Pitfalls of equity partnerships


Last week Nicole Godber wrote about Equity Partnerships and the benefit of this governance structure for farmers, especially dairy farmers. This week I will explore some of the pitfalls of Equity Partnerships (and why these can actually burden ownership rights) and explain some other ways of acquiring farm ownership.

In order to be a part of an Equity Partnership, a farmer must bring some equity/capital to the arrangement. They will then get a portion of ownership of the farm, depending on how much equity they bring to the arrangement. If a farmer has a small percentage of equity in comparison to the other partners, they can lose autonomy over their equity and decision making powers to the larger investors, with the effect that they lose their owner operator benefits completely.

When an investor who is working on the farm (as a manager, contract milker, sharemilker or by some other contacted arrangement) does not achieve the results that was hoped for by the other investors, resentment between investors can occur. The ongoing farming structure then needs to be revisited and realigned to ensure that what the majority investor wants is achieved.

As time passes, investors to the Equity Partnership can have a shift in long term goals and objectives, and they no longer relate to one another. This can cause an investor to want to exit the Equity Partnership, but is unable to do so because they may not have made enough capital gains or profit to move on.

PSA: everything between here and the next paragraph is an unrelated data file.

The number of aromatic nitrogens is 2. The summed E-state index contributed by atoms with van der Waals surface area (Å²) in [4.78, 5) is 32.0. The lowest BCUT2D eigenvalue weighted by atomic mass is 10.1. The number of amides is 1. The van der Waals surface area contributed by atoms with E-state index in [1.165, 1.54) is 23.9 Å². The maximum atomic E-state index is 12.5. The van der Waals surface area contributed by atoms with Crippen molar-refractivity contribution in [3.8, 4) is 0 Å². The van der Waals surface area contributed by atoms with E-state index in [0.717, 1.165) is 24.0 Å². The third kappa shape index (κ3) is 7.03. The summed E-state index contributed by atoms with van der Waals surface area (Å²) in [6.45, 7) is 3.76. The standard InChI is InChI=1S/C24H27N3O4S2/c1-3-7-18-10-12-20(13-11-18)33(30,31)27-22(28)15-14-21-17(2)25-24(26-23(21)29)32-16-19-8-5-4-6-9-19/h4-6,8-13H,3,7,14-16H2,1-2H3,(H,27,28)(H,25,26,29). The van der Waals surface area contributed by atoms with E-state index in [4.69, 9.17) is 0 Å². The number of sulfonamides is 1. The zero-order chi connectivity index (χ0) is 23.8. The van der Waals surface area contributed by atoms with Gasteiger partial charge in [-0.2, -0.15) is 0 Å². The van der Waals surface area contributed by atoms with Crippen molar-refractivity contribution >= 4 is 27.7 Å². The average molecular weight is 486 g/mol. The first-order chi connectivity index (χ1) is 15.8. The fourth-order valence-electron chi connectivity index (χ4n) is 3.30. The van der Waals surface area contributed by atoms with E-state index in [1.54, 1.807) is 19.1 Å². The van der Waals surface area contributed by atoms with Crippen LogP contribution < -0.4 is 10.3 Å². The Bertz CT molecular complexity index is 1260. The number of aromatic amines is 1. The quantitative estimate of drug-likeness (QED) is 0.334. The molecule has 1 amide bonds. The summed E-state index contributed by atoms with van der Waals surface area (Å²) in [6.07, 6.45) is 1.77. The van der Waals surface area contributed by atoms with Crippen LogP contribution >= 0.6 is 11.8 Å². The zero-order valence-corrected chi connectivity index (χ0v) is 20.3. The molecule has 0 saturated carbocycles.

When there is an extended downturn in the dairy industry, obtaining farm ownership through any means is tough, especially when lenders tighten criteria on low equity borrowing. However, there are other structures available to work towards sole ownership, and sole control of a farming business.

50/50 share milking is a structure that is still working, and still being commonly used. If there is a well-planned out agreement between the landowner and the sharemilker, (with professional advice from both a lawyer and an accountant), then a competent sharemilker has a real opportunity to build up stock numbers and cash to sell down for a farm deposit. Albeit this is a process that would need to happen over some time, and perhaps go from a big sharemilking job, or multiple sharemilking jobs to a small farm. However, it is a way to gain complete owner operator control of your own farm.

Leasing a farm is also an option that is becoming popular. The landowner would still retain ownership of the land, but the lessee (dairy farmer) would own the plant, stock and all farming equipment. It would be prudent to engage a lawyer to ensure your lease agreement sets out exactly what you and the landowner agree to. Terms such as the lease period, right of renewal and upkeep of the land are some of the aspects that will need to be carefully considered.

The content of this document is necessarily general and readers should seek specific advice on particular matters and not rely solely on this document. 

If you would like more information on any of the topics in this document, please contact your usual Auld Brewer Mazengarb & McEwen adviser. 

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